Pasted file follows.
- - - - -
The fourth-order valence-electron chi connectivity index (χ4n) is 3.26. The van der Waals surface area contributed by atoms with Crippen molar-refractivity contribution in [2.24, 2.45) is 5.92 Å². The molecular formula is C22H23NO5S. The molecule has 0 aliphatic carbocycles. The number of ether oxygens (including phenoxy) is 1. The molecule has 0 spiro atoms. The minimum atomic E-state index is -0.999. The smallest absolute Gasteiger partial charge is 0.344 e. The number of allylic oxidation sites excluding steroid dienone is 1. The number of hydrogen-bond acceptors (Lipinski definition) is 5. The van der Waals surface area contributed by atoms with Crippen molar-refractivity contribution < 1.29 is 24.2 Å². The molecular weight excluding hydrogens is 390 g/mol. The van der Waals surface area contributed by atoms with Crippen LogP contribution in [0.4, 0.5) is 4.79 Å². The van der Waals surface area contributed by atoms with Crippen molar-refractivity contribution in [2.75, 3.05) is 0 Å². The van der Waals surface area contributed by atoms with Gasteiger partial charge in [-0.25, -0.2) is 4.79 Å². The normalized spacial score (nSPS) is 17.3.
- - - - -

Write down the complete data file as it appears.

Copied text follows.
The fourth-order valence-electron chi connectivity index (χ4n) is 3.26. The van der Waals surface area contributed by atoms with Crippen molar-refractivity contribution in [2.24, 2.45) is 5.92 Å². The molecular formula is C22H23NO5S. The molecule has 0 aliphatic carbocycles. The number of ether oxygens (including phenoxy) is 1. The molecule has 0 spiro atoms. The minimum atomic E-state index is -0.999. The smallest absolute Gasteiger partial charge is 0.344 e. The number of allylic oxidation sites excluding steroid dienone is 1. The number of hydrogen-bond acceptors (Lipinski definition) is 5. The van der Waals surface area contributed by atoms with Crippen molar-refractivity contribution < 1.29 is 24.2 Å². The molecular weight excluding hydrogens is 390 g/mol. The van der Waals surface area contributed by atoms with Crippen LogP contribution in [0.4, 0.5) is 4.79 Å². The van der Waals surface area contributed by atoms with Crippen molar-refractivity contribution in [2.75, 3.05) is 0 Å². The van der Waals surface area contributed by atoms with Gasteiger partial charge in [-0.25, -0.2) is 4.79 Å². The normalized spacial score (nSPS) is 17.3.